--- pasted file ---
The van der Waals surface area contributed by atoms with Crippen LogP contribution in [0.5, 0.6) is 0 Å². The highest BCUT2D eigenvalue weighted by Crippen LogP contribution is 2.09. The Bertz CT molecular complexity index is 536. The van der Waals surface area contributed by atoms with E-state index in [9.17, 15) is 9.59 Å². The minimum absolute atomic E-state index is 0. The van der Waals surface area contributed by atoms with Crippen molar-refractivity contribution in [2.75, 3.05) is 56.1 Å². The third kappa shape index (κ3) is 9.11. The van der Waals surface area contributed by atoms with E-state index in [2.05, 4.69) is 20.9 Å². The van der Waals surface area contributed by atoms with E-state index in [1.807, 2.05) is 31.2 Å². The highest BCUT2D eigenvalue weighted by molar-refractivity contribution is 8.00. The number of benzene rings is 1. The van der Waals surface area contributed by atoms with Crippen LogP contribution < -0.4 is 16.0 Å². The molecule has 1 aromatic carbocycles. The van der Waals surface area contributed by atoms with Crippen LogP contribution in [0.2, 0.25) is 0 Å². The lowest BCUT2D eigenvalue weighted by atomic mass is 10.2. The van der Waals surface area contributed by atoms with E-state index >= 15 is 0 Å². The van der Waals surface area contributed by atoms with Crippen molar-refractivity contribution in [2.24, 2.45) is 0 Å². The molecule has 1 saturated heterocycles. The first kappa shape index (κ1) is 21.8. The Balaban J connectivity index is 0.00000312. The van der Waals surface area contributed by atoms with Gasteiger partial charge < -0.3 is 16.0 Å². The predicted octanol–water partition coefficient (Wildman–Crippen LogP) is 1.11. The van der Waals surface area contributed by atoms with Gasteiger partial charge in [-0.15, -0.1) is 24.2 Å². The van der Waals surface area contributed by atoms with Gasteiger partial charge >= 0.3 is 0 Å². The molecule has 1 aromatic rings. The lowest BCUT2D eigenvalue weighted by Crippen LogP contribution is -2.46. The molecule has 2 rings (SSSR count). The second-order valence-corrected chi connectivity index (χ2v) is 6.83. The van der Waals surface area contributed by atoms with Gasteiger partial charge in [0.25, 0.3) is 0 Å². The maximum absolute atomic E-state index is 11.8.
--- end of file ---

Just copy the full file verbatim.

The van der Waals surface area contributed by atoms with Crippen LogP contribution in [0.5, 0.6) is 0 Å². The highest BCUT2D eigenvalue weighted by Crippen LogP contribution is 2.09. The Bertz CT molecular complexity index is 536. The van der Waals surface area contributed by atoms with E-state index in [9.17, 15) is 9.59 Å². The minimum absolute atomic E-state index is 0. The van der Waals surface area contributed by atoms with Crippen molar-refractivity contribution in [2.75, 3.05) is 56.1 Å². The third kappa shape index (κ3) is 9.11. The van der Waals surface area contributed by atoms with E-state index in [2.05, 4.69) is 20.9 Å². The van der Waals surface area contributed by atoms with E-state index in [1.807, 2.05) is 31.2 Å². The highest BCUT2D eigenvalue weighted by molar-refractivity contribution is 8.00. The number of benzene rings is 1. The van der Waals surface area contributed by atoms with Crippen LogP contribution < -0.4 is 16.0 Å². The molecule has 1 aromatic carbocycles. The van der Waals surface area contributed by atoms with Crippen LogP contribution in [0.2, 0.25) is 0 Å². The lowest BCUT2D eigenvalue weighted by atomic mass is 10.2. The van der Waals surface area contributed by atoms with E-state index >= 15 is 0 Å². The van der Waals surface area contributed by atoms with Crippen molar-refractivity contribution in [2.24, 2.45) is 0 Å². The molecule has 1 saturated heterocycles. The first kappa shape index (κ1) is 21.8. The Balaban J connectivity index is 0.00000312. The van der Waals surface area contributed by atoms with Gasteiger partial charge < -0.3 is 16.0 Å². The predicted octanol–water partition coefficient (Wildman–Crippen LogP) is 1.11. The van der Waals surface area contributed by atoms with Gasteiger partial charge in [-0.15, -0.1) is 24.2 Å². The van der Waals surface area contributed by atoms with Gasteiger partial charge >= 0.3 is 0 Å². The molecule has 1 aromatic rings. The lowest BCUT2D eigenvalue weighted by Crippen LogP contribution is -2.46. The molecule has 2 rings (SSSR count). The second-order valence-corrected chi connectivity index (χ2v) is 6.83. The van der Waals surface area contributed by atoms with Gasteiger partial charge in [0.25, 0.3) is 0 Å². The maximum absolute atomic E-state index is 11.8.